Forex: COP outperformance may persist as oil surges
Brazil: The BRL ended Friday’s session marginally weaker against the USD. Specifically, the BRL lost 0.75% against the USD to close the week out at 5.0648, according to Bloomberg data. Although the BRL came under some modest selling pressure, the BRL remains the best performing emerging market currency in 2022. The combination of capital inflows, soaring commodity prices, real positive interest rates, and better than expected fiscal data is supporting the outperformance of the BRL. According to estimates by Itau BBA, Brazilian equities are expected to receive $1.3bn in inflows as a result of Russia’s exit from major indices such as the MSCI.
Mexico: Due to persistent risk aversion from the escalating crisis in Ukraine, the USD-MXN rallied hard into the weekend, finishing at an eleven-week high of 20.9499, at a time when financial markets could be stressed by less easy monetary measures in the US. The pair has continued its advance this morning, breaking above two major technical levels, namely the 21.000 psychological level and the 50.0% Fibo retracement level at 21.2034, as investors rush to safe-haven assets, propelling the USD to its highest level since pandemic-induced volatility two years ago. With the situation escalating, the USD-MXN might test the November 2021 highs of 22.1550 in the coming sessions.
Colombia: Despite some profit-taking into the end of last week, the COP still closed the week as the best-performing EM currency. It advanced 2.20% on aggregate over the five sessions, supported by Colombia's strengthening terms of trade and a broader rotation into the LatAm region as investors cut exposure to European EMs. The COP could remain in favour at the start of the new week, especially since oil prices have soared over the weekend to new 2016-highs.
Chile: The local unit finished above the 800 handle on Friday with a stronger USD providing the platform to book profits on CLP longs. We expect the 800 level to remain the pivot for now, with investors assessing the stronger copper price against risk off and the trade numbers through the course of today’s trading session.
Peru: The USD-PEN closed last week at 3.7569, rising on the session as global markets were in risk-off mode given the escalating conflict in Ukraine. Today has been another volatile session thus far and we should see the pair remain under some topside pressure. The level to watch to the topside for now is 3.8000, which coincides nicely with the 61.8% retrace level of the USD-PEN's 2021 trading range. The level has attracted some notable PEN buying since early February, and with such a strong terms of trade at the moment and an influx of funds into Latam, we could see this persist.
Fixed Income: Peru’s pension bill could have notable impact on bond market
Brazil: As would be expected, given the spike in food and energy prices, Brazil’s swap curve bear flattened on Friday as traders priced in more risk of rate hikes in the months ahead. For context, the 10v2 swap spread tanked to -73bps, its lowest level in the pandemic era. With oil prices reaching an intraday high of $139/bbl this morning and food prices surging ahead against the backdrop of global risk-off conditions, the bear flattening in Brazil’s swap curve is expected to persist in the near term..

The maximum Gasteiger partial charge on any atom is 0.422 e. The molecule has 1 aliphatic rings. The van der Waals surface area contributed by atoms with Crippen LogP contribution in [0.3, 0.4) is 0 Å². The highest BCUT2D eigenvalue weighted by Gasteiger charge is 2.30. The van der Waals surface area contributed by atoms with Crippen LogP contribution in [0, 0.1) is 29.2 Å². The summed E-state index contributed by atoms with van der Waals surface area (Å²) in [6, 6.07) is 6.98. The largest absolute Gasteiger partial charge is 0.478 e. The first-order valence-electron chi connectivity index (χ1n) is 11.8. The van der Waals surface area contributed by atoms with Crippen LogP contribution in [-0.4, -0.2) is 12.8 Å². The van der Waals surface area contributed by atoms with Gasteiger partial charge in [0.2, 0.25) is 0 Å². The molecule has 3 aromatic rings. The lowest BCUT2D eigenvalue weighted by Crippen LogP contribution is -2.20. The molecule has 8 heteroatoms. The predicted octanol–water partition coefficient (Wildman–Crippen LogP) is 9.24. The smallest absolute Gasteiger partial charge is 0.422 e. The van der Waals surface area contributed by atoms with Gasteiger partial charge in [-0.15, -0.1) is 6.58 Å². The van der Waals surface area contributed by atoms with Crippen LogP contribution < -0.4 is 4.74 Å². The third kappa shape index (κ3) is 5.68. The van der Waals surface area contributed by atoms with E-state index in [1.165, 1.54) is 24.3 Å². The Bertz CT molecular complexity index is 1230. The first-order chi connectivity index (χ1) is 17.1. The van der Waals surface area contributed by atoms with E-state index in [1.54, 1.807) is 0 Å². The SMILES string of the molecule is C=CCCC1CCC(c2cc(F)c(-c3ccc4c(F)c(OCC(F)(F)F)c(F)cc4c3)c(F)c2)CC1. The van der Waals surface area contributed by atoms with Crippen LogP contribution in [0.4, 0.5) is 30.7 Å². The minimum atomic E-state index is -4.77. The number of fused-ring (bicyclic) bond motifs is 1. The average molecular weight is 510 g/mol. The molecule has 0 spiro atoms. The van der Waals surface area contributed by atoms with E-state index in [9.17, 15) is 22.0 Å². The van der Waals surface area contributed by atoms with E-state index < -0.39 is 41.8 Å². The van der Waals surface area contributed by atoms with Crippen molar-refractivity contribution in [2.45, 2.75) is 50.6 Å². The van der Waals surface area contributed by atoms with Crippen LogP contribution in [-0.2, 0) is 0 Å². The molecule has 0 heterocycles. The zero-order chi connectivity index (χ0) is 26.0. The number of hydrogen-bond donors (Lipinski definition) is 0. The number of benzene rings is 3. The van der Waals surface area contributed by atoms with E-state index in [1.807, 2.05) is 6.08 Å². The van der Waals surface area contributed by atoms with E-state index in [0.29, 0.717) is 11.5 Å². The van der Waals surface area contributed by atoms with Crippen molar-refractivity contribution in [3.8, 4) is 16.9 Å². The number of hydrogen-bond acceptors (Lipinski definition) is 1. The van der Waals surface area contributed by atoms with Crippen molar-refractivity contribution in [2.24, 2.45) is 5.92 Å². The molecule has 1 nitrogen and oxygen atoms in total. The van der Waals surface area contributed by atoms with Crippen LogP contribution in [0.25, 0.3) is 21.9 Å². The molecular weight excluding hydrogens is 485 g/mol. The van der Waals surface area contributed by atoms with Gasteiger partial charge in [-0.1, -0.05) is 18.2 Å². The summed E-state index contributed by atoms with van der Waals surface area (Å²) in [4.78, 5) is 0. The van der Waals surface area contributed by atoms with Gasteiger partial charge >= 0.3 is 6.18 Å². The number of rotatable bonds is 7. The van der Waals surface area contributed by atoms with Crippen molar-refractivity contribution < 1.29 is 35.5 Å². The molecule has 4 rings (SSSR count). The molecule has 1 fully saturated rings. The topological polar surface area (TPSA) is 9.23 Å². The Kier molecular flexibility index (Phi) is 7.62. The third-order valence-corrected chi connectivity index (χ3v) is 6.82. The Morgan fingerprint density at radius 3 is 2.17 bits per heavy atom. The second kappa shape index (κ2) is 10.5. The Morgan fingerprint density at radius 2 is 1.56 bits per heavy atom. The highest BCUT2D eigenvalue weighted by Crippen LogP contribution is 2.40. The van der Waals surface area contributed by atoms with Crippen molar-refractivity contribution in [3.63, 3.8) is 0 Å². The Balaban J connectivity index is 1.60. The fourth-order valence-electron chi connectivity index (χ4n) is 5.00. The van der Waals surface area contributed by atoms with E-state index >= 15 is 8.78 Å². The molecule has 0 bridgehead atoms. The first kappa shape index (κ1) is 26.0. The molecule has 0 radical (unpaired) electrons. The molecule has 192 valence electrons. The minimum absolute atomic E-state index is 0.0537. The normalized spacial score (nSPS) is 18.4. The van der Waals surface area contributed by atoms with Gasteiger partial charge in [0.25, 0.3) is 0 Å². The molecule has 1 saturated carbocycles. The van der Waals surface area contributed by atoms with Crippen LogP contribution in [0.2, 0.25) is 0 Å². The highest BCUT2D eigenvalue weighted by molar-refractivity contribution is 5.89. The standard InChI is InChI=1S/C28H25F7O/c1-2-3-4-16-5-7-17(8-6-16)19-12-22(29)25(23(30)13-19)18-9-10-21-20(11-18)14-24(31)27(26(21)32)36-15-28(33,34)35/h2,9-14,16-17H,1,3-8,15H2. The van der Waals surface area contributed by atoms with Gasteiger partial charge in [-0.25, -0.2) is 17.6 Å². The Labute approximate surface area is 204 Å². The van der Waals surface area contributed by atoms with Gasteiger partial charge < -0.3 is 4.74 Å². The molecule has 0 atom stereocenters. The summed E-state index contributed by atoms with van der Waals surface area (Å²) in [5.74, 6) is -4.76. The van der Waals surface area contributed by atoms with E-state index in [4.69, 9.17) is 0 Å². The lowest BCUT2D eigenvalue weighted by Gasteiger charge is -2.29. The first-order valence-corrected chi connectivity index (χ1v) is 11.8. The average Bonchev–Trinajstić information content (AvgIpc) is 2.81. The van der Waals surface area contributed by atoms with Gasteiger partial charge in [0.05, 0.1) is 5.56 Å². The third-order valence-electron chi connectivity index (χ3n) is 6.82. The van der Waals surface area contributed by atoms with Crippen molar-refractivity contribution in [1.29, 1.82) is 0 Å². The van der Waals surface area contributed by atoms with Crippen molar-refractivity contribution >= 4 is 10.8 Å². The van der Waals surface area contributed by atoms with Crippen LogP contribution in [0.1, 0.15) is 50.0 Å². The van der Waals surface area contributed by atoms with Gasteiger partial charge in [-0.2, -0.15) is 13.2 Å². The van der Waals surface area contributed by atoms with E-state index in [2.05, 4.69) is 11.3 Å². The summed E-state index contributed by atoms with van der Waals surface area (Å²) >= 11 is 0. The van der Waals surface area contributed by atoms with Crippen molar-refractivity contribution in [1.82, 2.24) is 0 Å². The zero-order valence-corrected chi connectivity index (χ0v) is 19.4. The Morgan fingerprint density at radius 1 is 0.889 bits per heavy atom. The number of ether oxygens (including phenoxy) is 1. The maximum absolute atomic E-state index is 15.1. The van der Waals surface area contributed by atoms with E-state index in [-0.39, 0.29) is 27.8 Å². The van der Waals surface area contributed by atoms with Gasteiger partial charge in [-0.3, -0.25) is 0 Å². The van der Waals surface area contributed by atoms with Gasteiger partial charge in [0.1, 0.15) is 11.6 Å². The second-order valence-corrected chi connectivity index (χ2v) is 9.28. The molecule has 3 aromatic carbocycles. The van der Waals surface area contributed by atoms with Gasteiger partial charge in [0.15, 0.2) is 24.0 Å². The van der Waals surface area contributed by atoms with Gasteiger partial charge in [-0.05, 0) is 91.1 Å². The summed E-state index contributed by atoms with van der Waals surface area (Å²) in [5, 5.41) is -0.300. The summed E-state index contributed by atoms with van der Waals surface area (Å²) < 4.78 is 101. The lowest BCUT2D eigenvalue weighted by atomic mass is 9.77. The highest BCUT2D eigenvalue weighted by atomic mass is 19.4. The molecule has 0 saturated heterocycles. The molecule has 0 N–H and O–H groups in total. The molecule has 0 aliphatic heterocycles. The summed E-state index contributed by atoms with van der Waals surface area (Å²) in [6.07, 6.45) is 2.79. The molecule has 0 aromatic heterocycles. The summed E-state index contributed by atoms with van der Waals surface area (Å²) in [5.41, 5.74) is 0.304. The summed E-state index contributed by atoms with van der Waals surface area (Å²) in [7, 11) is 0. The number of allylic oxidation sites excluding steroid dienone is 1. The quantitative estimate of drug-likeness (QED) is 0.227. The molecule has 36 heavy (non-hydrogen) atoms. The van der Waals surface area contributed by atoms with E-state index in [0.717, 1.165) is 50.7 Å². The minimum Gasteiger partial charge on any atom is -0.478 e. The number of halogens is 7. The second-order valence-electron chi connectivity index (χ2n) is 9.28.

Mexico: On Friday, the domestic bond market returned to levels last seen a year ago, continuing a trend of weakening Mbono's. The sovereign bond yield curve has shifted broadly higher since the beginning of the year, with more noticeable topside pressure visible on the front end of the curve. Short-term bond yields, in particular, have risen by approximately 60bps on short-term forecasts for higher interest rates, both domestically and abroad, to rein in inflationary pressures. As Russia’s invasion of Ukraine continues, volatility is set to characterise bond markets and raises concerns of stagflation. As a result, investors will be keeping a close eye on Mexico's and the US' inflation numbers, which are due later this week. For the time being, we may anticipate Mbono's to remain under pressure amid the broader macroeconomic backdrop.
Colombia: After some volatile intra-week trade, the Colombian yield curve ended last week steeper and lower, having benefited from strong demand despite broader risk aversion over the Russia-Ukraine war. Investors shrugged off election risk and piled back into Colombian debt given the country's low exposure to Russia and Ukraine. The EM investable universe has shrunk significantly since Russia's invasion started, and Colombian debt has turned extremely attractive due to the relatively high yields on offer when accounting for its credit rating. More of the same is expected in the sessions ahead, with Colombia also benefitting significantly from surging commodity prices.
Chile: Paying the front end of both the bond and swap curve will be the favoured play at the start of today’s trade given the developments in the oil markets and what this means for inflation going forward. Where the curve inversion finishes is anyone’s guess, however the all-time lows of -162.5 bpts in terms of the 2v10 swap spread should not be a hindrance. We expect this level to give way with ease.
Peru: Local bonds took a bit of a battering on Friday, with yields surging by up to 15bp when looking at the belly of the curve. External conditions are negative for global bonds at the moment given the rising inflation concerns, with this being exacerbated today as oil continues to surge higher. As we have noted before, Latam bonds will benefit from the sanctions on Russia once the dust settles, especially with yields looking so attractive. Peru is a strong candidate to receive large inflows over the coming months if the situation de-escalates, but investors will be wary now of the new pension withdrawal proposals. This could have a notable impact on bond markets as local funds will need to sell in order to increase liquidity to fund these withdrawals. Developments on this front, therefore, will be closely watched.